Kathy Fiery Health Care Association of New Jersey
Licensure Terms : Assisted Living Facilities for Adults
The New Mexico Department of Health, Division of Health Improvement, Health Facility Licensing and Certification Bureau, licenses and regulates assisted living facilities (ALFs), previously called adult residential care facilities. Facilities that provide a memory care unit must meet additional requirements relating to care coordination; staffing; employee training; individualized service plans (ISPs); assessments and re- evaluations; documentation; security; and resident rights.
The state does not have licensing provisions for the traditional adult foster care (AFC) model; the ALF regulations cover AFC homes serving two or more persons unrelated to the caregiver.
This profile includes summaries of selected regulatory provisions for ALFs. The complete regulations are online at the links provided at the end.
Assisted living facilities provide programmatic services and assistance with one or more activities of daily living (ADLs) to two or more individuals.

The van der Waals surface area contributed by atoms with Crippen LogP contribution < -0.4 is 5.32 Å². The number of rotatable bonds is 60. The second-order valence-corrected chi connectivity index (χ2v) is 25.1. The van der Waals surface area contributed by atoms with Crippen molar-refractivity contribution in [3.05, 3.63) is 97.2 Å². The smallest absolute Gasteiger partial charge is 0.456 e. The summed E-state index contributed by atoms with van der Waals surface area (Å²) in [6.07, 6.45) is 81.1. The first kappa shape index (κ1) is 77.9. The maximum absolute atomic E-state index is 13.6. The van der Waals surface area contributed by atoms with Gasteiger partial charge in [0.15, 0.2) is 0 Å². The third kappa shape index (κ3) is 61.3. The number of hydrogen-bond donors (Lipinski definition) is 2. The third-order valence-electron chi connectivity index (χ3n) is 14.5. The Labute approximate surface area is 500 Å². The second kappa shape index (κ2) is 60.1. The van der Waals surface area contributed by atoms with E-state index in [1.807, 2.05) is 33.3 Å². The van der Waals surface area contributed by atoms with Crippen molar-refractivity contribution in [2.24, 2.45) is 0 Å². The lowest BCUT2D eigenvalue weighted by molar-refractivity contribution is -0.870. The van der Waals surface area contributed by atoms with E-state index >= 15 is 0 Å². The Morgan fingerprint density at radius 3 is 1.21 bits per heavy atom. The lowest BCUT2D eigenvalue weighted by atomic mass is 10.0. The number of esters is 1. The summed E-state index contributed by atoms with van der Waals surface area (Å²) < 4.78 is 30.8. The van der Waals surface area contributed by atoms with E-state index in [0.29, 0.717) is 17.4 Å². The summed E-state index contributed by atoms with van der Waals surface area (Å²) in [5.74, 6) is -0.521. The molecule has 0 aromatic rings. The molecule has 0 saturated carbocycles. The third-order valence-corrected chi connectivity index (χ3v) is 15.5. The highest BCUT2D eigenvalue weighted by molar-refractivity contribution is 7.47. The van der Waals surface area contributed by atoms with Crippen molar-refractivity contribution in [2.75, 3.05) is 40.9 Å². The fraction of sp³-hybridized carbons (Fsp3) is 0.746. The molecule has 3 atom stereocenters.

Agreements cover the scope of services to be provided–and their cost–and admission and discharge criteria.
Facilities that provide memory care must disclose to prospective residents information about staff training and qualifications; types of resident diagnosis or behaviors for which the facility provides services and which the staff are trained to address; and information about the care, services, and the type of secured environment provided.
Admission and Retention Policy
Facilities may not admit or retain individuals requiring 24-hour continuous nursing care, which includes but is not limited to those who:
(1) are ventilator dependent;
(2) have Stage III or IV pressure sores;
(3) have any condition requiring either chemical or physical restraints; and
(4) require intravenous therapy or injections. Exceptions may be made for residents receiving hospice care.
Facilities that provide a memory care unit must conduct a pre-admission assessment of a prospective resident to evaluate whether less restrictive alternatives are available and the basis for the admission to the secured environment, including a physician diagnosis of Alzheimer’s disease or other dementia.
Residents may be discharged if the facility cannot meet their needs or if they endanger the safety or health of individuals in the facility.